How Newt Won in Carolina: By Playing the Hate Card

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How did Newt do it? How did a candidate who seemed near death only a week ago rise up to win in South Carolina? He did it the way he always does it: By playing the hate card. And this time he did it in a particularly creative way.

Let's revisit the key moment.

Gingrich was in a tight spot. To beat Mitt Romney, he needed to pick up a lot of the family values vote--yet, awkwardly, one of his ex-wives had just said that he once asked her for an "open marriage." And now, in the opening moments of a crucial televised debate, John King of CNN was confronting him with her claim. Oh, the bitter irony: You're standing onstage next to a Mormon, and you're the one who has to defensively insist that you don't favor polygamy!

But to imagine Gingrich as conceiving his predicament this way--as needing to actually respond to the allegation--is to evince a misunderstanding of the basic tactical algorithm that has governed his career. Here is the algorithm:

1) Assess your audience. What kinds of people do they hate?

2) Convince your audience that you, too, hate those people.

3) Repeat.

Conveniently, a group this audience hated was in the room that night: the elite liberal media. Indeed, it was a member of this group that had asked Newt the question about his wife!

You may object that John King, who asked the question, seems like a non-ideological news reporter. True. But he works for CNN. And when you're in a southern state, and your target audience is the more conservative part of the Republican party, that fact alone will do. All Newt had to do to win the audience over was express contempt for King and his colleagues in the elite liberal media. And Gingrich does contempt very well!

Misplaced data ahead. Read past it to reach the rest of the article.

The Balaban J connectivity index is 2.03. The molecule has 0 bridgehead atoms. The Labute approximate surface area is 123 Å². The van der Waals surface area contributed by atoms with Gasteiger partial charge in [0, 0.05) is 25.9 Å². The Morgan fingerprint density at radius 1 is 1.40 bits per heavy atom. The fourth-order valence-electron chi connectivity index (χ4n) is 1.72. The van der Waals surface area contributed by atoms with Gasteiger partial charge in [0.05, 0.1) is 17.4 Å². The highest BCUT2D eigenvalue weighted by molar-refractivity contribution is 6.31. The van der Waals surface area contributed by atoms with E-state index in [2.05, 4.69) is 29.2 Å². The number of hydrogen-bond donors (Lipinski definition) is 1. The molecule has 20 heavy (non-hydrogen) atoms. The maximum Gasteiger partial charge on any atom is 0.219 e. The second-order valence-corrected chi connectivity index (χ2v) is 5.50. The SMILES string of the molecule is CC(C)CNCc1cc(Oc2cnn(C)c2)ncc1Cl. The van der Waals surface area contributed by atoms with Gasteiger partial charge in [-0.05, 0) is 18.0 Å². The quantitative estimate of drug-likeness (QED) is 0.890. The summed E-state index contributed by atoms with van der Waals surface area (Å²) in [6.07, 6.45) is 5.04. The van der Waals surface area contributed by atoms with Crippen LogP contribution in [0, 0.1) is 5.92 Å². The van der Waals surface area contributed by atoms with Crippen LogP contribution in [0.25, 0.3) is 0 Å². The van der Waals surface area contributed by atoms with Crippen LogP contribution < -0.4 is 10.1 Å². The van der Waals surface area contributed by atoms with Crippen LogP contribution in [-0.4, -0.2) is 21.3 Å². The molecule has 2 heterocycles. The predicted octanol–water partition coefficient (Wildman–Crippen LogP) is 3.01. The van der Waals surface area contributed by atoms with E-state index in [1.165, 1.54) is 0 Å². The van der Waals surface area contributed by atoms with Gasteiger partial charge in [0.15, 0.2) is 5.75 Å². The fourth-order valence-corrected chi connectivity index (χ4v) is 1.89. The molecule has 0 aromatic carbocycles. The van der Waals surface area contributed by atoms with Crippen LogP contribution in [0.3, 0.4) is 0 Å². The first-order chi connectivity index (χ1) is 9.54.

The rest is history:

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Robert Wright is the author of, most recently, the New York Times bestseller The Evolution of God and a finalist for the Pulitzer Prize. He is a former writer and editor at The Atlantic. More

Wright is also a fellow at the New America Foundation and editor in chief of Bloggingheads.tv. His other books include Nonzero, which was named a New York Times Book Review Notable Book in 2000 and included on Fortune magazine's list of the top 75 business books of all-time. Wright's best-selling book The Moral Animal was selected as one of the ten best books of 1994 by The New York Times Book Review.Wright has contributed to The Atlantic for more than 20 years. He has also contributed to a number of the country's other leading magazines and newspapers, including: The New Yorker, The New York Times Magazine, Foreign Policy, The New Republic, Time, and Slate, and the op-ed pages of The New York Times, The Washington Post, and The Financial Times. He is the recipient of a National Magazine Award for Essay and Criticism and his books have been translated into more than a dozen languages.

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